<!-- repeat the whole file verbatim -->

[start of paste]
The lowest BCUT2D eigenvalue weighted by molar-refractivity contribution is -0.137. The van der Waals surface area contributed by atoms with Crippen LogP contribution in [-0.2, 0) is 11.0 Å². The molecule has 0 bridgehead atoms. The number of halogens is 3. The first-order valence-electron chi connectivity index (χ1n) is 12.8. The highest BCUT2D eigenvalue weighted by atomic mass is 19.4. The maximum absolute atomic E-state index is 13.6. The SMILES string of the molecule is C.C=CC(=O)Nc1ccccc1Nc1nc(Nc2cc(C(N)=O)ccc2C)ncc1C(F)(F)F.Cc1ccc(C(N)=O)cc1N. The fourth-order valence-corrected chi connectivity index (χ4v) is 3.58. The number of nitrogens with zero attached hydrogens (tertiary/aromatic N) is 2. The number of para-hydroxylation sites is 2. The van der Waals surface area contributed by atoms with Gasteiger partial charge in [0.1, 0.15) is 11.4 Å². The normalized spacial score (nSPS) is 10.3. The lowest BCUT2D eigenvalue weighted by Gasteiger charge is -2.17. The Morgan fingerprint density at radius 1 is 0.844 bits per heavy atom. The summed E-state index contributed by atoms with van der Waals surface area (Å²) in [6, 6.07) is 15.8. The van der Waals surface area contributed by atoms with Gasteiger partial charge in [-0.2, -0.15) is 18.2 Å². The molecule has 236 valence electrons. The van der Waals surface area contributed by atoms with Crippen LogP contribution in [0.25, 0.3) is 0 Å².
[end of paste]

The lowest BCUT2D eigenvalue weighted by molar-refractivity contribution is -0.137. The van der Waals surface area contributed by atoms with Crippen LogP contribution in [-0.2, 0) is 11.0 Å². The molecule has 0 bridgehead atoms. The number of halogens is 3. The first-order valence-electron chi connectivity index (χ1n) is 12.8. The highest BCUT2D eigenvalue weighted by atomic mass is 19.4. The maximum absolute atomic E-state index is 13.6. The SMILES string of the molecule is C.C=CC(=O)Nc1ccccc1Nc1nc(Nc2cc(C(N)=O)ccc2C)ncc1C(F)(F)F.Cc1ccc(C(N)=O)cc1N. The fourth-order valence-corrected chi connectivity index (χ4v) is 3.58. The number of nitrogens with zero attached hydrogens (tertiary/aromatic N) is 2. The number of para-hydroxylation sites is 2. The van der Waals surface area contributed by atoms with Gasteiger partial charge in [0.1, 0.15) is 11.4 Å². The normalized spacial score (nSPS) is 10.3. The lowest BCUT2D eigenvalue weighted by Gasteiger charge is -2.17. The Morgan fingerprint density at radius 1 is 0.844 bits per heavy atom. The summed E-state index contributed by atoms with van der Waals surface area (Å²) in [6, 6.07) is 15.8. The van der Waals surface area contributed by atoms with Gasteiger partial charge in [-0.2, -0.15) is 18.2 Å². The molecule has 236 valence electrons. The van der Waals surface area contributed by atoms with Crippen LogP contribution in [0.25, 0.3) is 0 Å².